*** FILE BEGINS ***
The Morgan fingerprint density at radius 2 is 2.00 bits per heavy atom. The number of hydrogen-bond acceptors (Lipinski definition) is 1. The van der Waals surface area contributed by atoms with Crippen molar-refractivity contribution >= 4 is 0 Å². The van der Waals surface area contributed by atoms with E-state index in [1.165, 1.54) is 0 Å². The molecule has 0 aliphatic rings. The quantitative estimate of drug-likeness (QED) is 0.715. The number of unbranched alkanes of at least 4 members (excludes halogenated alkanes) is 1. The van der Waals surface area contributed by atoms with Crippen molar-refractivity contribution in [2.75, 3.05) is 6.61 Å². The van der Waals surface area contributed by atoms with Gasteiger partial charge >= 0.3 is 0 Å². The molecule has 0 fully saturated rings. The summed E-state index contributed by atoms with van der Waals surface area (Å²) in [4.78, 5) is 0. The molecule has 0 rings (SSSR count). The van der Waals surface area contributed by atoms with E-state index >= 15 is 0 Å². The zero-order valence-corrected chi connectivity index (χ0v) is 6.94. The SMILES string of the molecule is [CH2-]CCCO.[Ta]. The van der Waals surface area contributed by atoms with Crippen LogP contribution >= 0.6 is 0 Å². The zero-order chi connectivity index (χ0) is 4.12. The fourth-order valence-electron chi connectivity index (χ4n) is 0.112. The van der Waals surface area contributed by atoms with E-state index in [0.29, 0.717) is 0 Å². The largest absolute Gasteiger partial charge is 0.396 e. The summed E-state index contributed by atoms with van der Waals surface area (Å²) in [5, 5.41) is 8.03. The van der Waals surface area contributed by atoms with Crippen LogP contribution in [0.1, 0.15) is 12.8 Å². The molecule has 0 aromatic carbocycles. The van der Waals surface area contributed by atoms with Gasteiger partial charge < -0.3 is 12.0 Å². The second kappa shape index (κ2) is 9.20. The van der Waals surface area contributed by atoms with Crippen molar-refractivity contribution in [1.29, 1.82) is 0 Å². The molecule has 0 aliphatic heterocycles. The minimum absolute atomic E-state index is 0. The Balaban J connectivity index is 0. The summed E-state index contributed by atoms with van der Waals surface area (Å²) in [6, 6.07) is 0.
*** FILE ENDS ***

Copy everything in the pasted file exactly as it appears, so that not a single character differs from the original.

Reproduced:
The Morgan fingerprint density at radius 2 is 2.00 bits per heavy atom. The number of hydrogen-bond acceptors (Lipinski definition) is 1. The van der Waals surface area contributed by atoms with Crippen molar-refractivity contribution >= 4 is 0 Å². The van der Waals surface area contributed by atoms with E-state index in [1.165, 1.54) is 0 Å². The molecule has 0 aliphatic rings. The quantitative estimate of drug-likeness (QED) is 0.715. The number of unbranched alkanes of at least 4 members (excludes halogenated alkanes) is 1. The van der Waals surface area contributed by atoms with Crippen molar-refractivity contribution in [2.75, 3.05) is 6.61 Å². The van der Waals surface area contributed by atoms with Gasteiger partial charge >= 0.3 is 0 Å². The molecule has 0 fully saturated rings. The summed E-state index contributed by atoms with van der Waals surface area (Å²) in [4.78, 5) is 0. The molecule has 0 rings (SSSR count). The van der Waals surface area contributed by atoms with E-state index >= 15 is 0 Å². The zero-order valence-corrected chi connectivity index (χ0v) is 6.94. The SMILES string of the molecule is [CH2-]CCCO.[Ta]. The van der Waals surface area contributed by atoms with Crippen LogP contribution >= 0.6 is 0 Å². The zero-order chi connectivity index (χ0) is 4.12. The fourth-order valence-electron chi connectivity index (χ4n) is 0.112. The van der Waals surface area contributed by atoms with E-state index in [0.29, 0.717) is 0 Å². The largest absolute Gasteiger partial charge is 0.396 e. The summed E-state index contributed by atoms with van der Waals surface area (Å²) in [5, 5.41) is 8.03. The van der Waals surface area contributed by atoms with Crippen LogP contribution in [0.1, 0.15) is 12.8 Å². The molecule has 0 aromatic carbocycles. The van der Waals surface area contributed by atoms with Gasteiger partial charge < -0.3 is 12.0 Å². The second kappa shape index (κ2) is 9.20. The van der Waals surface area contributed by atoms with Crippen molar-refractivity contribution in [1.29, 1.82) is 0 Å². The molecule has 0 aliphatic heterocycles. The minimum absolute atomic E-state index is 0. The Balaban J connectivity index is 0. The summed E-state index contributed by atoms with van der Waals surface area (Å²) in [6, 6.07) is 0.